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Front-End Foxes

A Sneak Peek of NativeScript-Vue 2.0!

jenlooper profile image Jen Looper Updated on ใƒป4 min read

In February, I was busting my buttons with pride, announcing the launch of NativeScript-Vue 1.0 on the big stage in Amsterdam at Vue.Amsterdam Conference. Together with its creator, community guru and Vue-Master Igor Randjelovic, we unleashed onto the world a beautiful new way of building downloadable mobile apps for iOS and Android using a single codebase, pairing the power of NativeScript with the pleasure of development with Vue.js.

1.0

Today, NativeScript-Vue is already being used in production apps, including the Catholic Answers App:

Catholic Answers

I have several demos of my own as well, showing how to style your apps to create a nice interface. Elocute, for example, is a web and mobile app suite for language teachers and their students:

Elocute

Teachers enter texts on the web (http://elocute.me) to be spoken by students in their classrooms to test their pronunciation. Students pick up assignments on the mobile app (shown above) and speak the text into the device, where it is transcribed by a speech-to-text plugin. An algorithm then works behind the scenes to score the similarity of the teacher's text to the student's transcription. The pain of language labs are now solved!

Or how about Picme, an app I created to demo the speed of ML Kit on device, testing a human's ability to identify tricky pictures vs. using an image-labelling AI:

Picme

Not impressed yet? How about my latest app, still a WIP, TarotMoji, where you can get Tarot card readings crammed with Emoji:

TarotMoji

With all the possibilities we now have to create stylish, performant native apps with NativeScript-Vue, what could be improved? In other words, what's next for this cool integration? Read on!

Change #1 - the Folder Structure

When we first launched the standard system of creating a NativeScript-Vue app via the Vue CLI, the mobile app's folder structure somewhat resembled that of a web app scaffolded via the Vue CLI.

  • The developer coded the app's screens and logic in the /src folder, which contained /assets, /components, and other parts of the app such as the Vuex store.
  • The /template folder contained the /App_Resources folder which is where a mobile app stores its icons and splash screens. This folder was necessary for the build process.
  • Finally, the built versions of the mobile app were stored in the dist folder which contains all the assets that will eventually be uploaded to the App Stores when the app is ready to be released.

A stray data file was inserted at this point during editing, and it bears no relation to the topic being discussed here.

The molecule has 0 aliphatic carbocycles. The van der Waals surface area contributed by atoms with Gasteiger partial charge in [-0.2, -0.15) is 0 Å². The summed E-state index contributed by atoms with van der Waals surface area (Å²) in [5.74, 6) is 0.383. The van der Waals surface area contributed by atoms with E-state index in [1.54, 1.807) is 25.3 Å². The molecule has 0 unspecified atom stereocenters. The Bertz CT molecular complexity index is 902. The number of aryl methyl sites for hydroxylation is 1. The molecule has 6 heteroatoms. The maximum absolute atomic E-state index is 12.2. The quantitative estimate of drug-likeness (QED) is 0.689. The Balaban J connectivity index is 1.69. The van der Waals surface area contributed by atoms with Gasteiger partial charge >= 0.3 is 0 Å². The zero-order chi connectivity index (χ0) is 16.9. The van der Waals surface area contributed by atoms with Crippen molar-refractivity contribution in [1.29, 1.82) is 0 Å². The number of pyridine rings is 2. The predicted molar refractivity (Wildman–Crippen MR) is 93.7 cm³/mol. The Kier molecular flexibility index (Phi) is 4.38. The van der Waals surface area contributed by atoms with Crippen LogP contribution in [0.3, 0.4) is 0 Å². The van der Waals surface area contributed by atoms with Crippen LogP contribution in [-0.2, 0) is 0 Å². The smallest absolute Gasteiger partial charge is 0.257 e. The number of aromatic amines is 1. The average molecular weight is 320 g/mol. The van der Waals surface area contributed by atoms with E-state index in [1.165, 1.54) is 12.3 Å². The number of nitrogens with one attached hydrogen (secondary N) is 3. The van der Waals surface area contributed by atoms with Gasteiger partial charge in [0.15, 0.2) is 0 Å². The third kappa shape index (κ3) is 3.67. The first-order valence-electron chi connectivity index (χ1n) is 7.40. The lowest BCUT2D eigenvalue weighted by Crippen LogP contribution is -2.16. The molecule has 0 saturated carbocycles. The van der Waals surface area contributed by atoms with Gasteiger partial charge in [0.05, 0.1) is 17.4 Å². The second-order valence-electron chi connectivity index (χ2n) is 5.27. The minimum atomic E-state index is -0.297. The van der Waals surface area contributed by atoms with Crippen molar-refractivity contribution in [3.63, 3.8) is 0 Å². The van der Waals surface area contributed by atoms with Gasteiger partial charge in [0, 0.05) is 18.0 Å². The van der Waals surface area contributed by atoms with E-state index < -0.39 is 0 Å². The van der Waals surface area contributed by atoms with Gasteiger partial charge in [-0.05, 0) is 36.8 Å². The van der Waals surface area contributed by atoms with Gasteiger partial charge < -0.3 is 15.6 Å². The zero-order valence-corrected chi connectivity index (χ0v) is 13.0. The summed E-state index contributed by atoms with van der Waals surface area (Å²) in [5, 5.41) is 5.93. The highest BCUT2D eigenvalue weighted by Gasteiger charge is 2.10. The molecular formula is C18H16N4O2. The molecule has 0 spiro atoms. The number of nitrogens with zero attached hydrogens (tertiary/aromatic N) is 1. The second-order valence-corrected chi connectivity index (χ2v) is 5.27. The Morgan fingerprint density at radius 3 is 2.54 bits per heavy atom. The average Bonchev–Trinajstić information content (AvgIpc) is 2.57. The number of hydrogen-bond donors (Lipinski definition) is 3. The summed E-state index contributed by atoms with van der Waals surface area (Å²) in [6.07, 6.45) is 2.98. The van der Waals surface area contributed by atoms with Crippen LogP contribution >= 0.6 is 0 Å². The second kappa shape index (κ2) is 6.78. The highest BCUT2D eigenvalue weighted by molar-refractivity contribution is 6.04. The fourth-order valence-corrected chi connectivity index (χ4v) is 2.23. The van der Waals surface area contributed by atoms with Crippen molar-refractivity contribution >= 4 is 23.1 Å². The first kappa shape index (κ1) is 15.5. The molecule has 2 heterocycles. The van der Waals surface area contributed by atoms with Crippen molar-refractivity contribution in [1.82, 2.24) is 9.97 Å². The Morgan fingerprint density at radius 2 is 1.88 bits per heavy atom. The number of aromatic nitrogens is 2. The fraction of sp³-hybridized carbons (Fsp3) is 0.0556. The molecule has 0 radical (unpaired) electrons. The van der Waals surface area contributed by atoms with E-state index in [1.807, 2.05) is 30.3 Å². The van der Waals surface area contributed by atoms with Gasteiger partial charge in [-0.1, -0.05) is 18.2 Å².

• The app was run using npm commands, such as npm run watch:ios to enable LiveSync which watches for changes and refreshes the app in the simulator or on a device.

LiveSync

In NativeScript-Vue's 2.0 version of the Vue-CLI template, the folder structure is dramatically simplified, aligning it with the folder structure of a standard NativeScript mobile app. Now, when you want to use this template, navigate to the folder where you want your app to live, and use: vue init nativescript-vue/vue-cli-template myapp in your terminal. npm install the app's dependencies, and you're off to the races:

new 2.0 via Vue-CLI

Install the dependencies of this app, and you're presented with a basic app that contains the elements you requested in the preinstall script. Then, you run the app using standard NativeScript commands tns run ios / android --bundle to get webpack working and to kick off LiveSync:

2.0 Screenshot

The new folder structure is way simpler. All the files you need to worry about are in the /app folder, where you will spend most of your time as the app developer. Build files are contained in the /platforms folder in the app root. It's very fast, clean, and tidy!

folder structure

Change #2 - the Frame element

NativeScript 4.0 introduced a new Frame element, allowing the developer to change the root element of an application, thus facilitating sharing common elements across app pages. In earlier iterations of the framework, this Frame element was created automatically, but this is no longer the case. Now we need to explicitly add a Frame to our template. No big deal! The Vue-CLI template has you covered:

new Vue({
  render: h => h('frame', [h(HelloWorld)]),
}).$start();